I have started my second year at my current position as the Middle School Technology Integrator here at the American International School of Muscat (TAISM). Things have unrolled as I thought they might. I knew that a good number of the great ideas and plans that I had coming into the job would get buried by the unrolling of a 1:1 iPad program.
Alas, meeting regularly with teachers has not happened nearly as much as I had promised myself. I have spent more time busy tracking down lost iPads and ringing up forgotten passwords than I ever imagined I would.
But this is year two. The thundering stampede that is unrolling a 1:1 iPad program has passed me by. I am still whole, I am standing tall, and have brushed myself off. Realisations are beginning to settle like dust in my mind as I look around our school and into our classrooms. And when I look at those realisations, they tell me that something is missing here. What I mean is, yes, we are on the path that we planned for, and it has been a constructive and worthwhile path, but it is time to square up to the reality that stands between where we are and where I think we should be headed. And that reality is that we (all of us teachers, integrators, coaches, administrators and students) need to change the way we teach and how we learn if we are to move forward in a meaningful way. As I picture different stakeholders reading that last sentence I imagine a range of different reactions:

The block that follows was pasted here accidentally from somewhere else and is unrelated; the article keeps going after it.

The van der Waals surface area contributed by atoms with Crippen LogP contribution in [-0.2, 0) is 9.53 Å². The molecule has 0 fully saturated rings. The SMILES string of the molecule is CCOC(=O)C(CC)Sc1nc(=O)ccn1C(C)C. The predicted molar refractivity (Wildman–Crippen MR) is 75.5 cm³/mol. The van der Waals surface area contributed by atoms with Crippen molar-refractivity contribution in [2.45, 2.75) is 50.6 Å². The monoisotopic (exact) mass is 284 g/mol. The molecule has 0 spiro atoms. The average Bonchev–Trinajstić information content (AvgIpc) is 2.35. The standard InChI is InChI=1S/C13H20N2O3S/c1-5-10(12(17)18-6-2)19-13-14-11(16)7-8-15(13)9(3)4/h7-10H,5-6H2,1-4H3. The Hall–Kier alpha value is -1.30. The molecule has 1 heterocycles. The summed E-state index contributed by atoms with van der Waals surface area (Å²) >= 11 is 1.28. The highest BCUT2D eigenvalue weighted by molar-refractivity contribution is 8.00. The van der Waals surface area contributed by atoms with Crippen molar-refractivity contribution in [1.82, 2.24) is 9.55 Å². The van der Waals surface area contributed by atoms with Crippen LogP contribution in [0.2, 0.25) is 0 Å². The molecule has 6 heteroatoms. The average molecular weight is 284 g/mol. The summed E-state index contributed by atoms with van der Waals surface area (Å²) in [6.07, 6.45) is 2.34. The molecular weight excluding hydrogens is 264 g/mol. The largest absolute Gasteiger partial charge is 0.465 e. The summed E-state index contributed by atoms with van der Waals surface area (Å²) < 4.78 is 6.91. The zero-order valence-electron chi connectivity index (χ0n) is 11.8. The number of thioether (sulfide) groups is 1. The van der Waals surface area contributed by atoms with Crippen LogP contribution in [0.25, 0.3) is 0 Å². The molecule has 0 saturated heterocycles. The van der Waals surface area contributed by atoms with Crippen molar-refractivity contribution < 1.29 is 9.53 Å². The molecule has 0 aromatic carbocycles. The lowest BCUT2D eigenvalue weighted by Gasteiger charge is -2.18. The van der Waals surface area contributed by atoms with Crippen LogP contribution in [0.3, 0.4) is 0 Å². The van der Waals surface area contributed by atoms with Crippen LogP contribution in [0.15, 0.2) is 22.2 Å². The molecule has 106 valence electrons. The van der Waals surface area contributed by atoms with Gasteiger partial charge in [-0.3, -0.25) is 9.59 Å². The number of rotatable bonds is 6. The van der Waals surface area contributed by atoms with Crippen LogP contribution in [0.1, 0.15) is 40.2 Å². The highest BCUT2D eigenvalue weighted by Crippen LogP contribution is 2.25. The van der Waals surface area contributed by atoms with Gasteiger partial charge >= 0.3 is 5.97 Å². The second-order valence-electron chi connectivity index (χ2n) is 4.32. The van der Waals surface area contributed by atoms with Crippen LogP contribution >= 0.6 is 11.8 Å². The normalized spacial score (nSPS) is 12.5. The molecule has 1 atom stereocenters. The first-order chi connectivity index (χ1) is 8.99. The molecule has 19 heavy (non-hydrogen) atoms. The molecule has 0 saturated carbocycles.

Yay! (a timid cheer)
a hopeful “about f#$%king time!”
and finally, “not as long as I work here.”
I am only one and a third years removed from the classroom. And that means that I can imagine all too well how I might have reacted if someone had suggested that I fundamentally change my teaching practice, which I am actually damn good at thank you very much, because all of a sudden every student is carrying around an iPad. Every time I meet with a teacher I keep this in mind.
Learning how to build this community of innovative teachers has become somewhat of a quest for me. I have talked to plenty of great educators, coaches, and administrators about this situation, which I think every (evolving) school faces in one way or another. I have had my successes in our little middle school, and I know to light a small flame of excitement in one classroom and then fan it delicately until the warmth of the growing flames begins to warm other teachers to the ideas of innovation and change. But I want more. So if you are inclined to share your ideas on this crucial piece of work, please help me to continue this conversation. I thank you in advance.